Discursive design is a broad category that encompasses many 'species.' While speculative design and design fiction have gained recent popularity, we should not forget that there are other design approaches that primarily aim to contribute intellectually through designed objects—voice is the focus rather than utility for the marketplace.
With discursive design's roots in Italian radical design of the 1960s, we should remember that Memphis had an internal focus—they were using design to speak to other designers and to challenge their status quo. To an extent, it is with this same internal focus and using a Memphis-esque medium of higher-end, low-production furniture and furnishings that Cranbrook students recently "spoke" to the design community during New York's Design Week.
The conversation which led to the exhibition evolved over the course of two semesters in Cranbrook's 3D Design graduate program, and was led by Scott Klinker, designer-in-residence and head of the 3D program. Students were encouraged to critically discuss the state of design in relation to our current global context, and built the exhibit around some meta-questions about the current state of design: _ Will design somehow save the planet? _ What does design mean in the era of climate change? _ Will climate change deliver the 'end of the world'? _ With the pressing need to rethink our culture of production and consumption, can industrialized society willingly change? _ Can design still improve the world? _ Do we just look away and keep making shiny, happy objects while the house is burning down? _ How do we feel about growing up in an age of environmental uncertainty? _ Will it (environmental uncertainty) lead to tragedy? _ Should we raise children in this kind of world?
Cranbrook 3D designers from the exhibition with their work Photo Credits: Charlie Schuck
Though it should be noted, "Of course we are not 'for' the end of the world… Instead we hope to point to the potential tragedy we face. It's not about saying we've got the solution; instead the show portrays what it feels like to face these conditions as creative young people who want to improve the world. The work can be read as a poem, a prediction, a protest or a prayer for our collective future."
Mapped Vessels by Raveena Bhalara : These vessels are abstractions of the globe's continents and hold various grains that feed the world. This is a reminder that we are slowly and unapologetically depleting the earth of its resources. As the climate changes and agriculture begins to fail, how much will be left? Photo Credits:Charlie Schuck
On the intention of the work and exhibit:
"Prototypes can circulate as ideas on the internet while never being intended for production. This exhibit, for example, is intended to provoke conversation, not sell stuff."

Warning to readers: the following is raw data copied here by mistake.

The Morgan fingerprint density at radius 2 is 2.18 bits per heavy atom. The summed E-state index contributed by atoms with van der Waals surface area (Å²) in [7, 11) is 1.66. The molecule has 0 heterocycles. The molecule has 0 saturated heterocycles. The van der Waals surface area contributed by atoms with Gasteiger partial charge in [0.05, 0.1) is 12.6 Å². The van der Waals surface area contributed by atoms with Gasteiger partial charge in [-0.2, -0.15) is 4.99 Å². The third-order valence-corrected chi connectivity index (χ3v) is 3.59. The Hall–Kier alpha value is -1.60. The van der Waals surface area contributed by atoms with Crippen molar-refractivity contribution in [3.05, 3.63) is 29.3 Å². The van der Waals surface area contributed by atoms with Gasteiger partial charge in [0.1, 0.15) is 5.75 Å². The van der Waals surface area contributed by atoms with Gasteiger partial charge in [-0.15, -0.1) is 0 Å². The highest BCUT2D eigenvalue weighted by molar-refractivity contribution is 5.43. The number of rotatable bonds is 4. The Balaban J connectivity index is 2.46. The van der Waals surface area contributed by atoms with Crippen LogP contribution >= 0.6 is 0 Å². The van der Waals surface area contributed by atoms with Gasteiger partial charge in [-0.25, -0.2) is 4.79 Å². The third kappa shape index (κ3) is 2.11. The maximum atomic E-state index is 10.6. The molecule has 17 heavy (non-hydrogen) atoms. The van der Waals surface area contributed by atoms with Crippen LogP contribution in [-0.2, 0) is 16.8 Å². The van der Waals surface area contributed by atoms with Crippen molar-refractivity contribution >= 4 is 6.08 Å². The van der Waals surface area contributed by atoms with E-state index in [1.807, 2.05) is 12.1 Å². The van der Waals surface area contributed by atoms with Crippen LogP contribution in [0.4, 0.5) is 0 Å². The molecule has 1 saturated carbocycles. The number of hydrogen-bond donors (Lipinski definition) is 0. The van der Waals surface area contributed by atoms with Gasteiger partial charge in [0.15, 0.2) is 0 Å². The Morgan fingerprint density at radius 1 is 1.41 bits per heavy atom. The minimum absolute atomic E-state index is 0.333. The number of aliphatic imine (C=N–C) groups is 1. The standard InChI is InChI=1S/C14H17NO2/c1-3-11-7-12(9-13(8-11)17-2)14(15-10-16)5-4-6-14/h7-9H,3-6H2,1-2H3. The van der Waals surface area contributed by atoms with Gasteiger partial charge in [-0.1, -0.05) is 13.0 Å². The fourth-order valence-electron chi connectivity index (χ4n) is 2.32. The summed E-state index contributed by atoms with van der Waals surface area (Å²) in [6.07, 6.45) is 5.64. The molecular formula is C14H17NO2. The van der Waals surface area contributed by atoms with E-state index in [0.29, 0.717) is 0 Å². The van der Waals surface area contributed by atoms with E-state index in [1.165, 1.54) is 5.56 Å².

Global Population: Year 0 / 1986 / 2050 by Vineta Chugh : Will human population growth lead to environmental collapse? The forms of this lamp are generated by actual data depicting past and projected figures for human population. Numeric data were translated into architectural forms that show relative relationships over time. The light of the globe becomes dimmed with the weight of all these passengers. Photo Credits: Charlie Schuck
"Historically, Industrial Design has served industry, and therefore has reasons to be complicit with certain lies we tell ourselves about 'progress.' Fine Design doesn't have these constraints. Fine Design can look more objectively and critically at design culture to ask important questions. In fact, it may be Fine Design's duty to ask those questions that Industrial Design can't or won't."
Knot Rug by Sophie Yan : This piece subverts the traditional notion of Fine Design by transforming a waste material (rubber bicycle inner tubes) into a precious object through a meticulous craft process and countless hours of human labor. In a world where the human population is growing at an alarming rate while machines are steadily replacing human labor, what is the value of the human hand? What is the value of 'waste' material? Photo Credits: Charlie Schuck
About the formal quality of the work:
"The formal responses to this subject were varied. Some designers responded with 'mythic' images of mankind, while others responded with forms derived from data. Formal themes of 'excess' and 'disintegration' were prevalent and the overall collection has a somber mood."
Growth by Robin Chen : What is natural? What is artificial? Will these connections be healing or toxic? These side tables serve as a reminder of these questions. Photo Credits: Charlie Schuck
"All designers hope to improve the world in some way, whether it's through new functions, forms, processes, aesthetics, etc. Design is a positive force! We hope to make the world more 'human.' ... Designers, like other kinds of citizens, can ask such questions, but it takes collective will and leadership to give healthy answers. Designers have offered many visions of a more sustainable society, but very few ideas have overcome the political status quo so far. "
Designers at the End of the World Photo Credits: Charlie Schuck
Bruce and Stephanie Tharp lead a husband-and-wife design studio in Ann Arbor, Michigan where they also are professors at the University of Michigan's Stamps School of Art & Design. Their studio has licensed and commissioned products and projects for companies like Ligne Roset, Moet-Hennessy, The Art Institute of Chicago, Crate&Barrel, Kikkerland, and Design Ideas. Educated in mechanical engineering, sociocultural anthropology, and industrial design, their practice and teaching crosses disciplinary boundaries of design, business, engineering, and healthcare, as well as the four fields of design: commercial, responsible, experimental, and discursive design. They are currently finishing a book project on discursive design.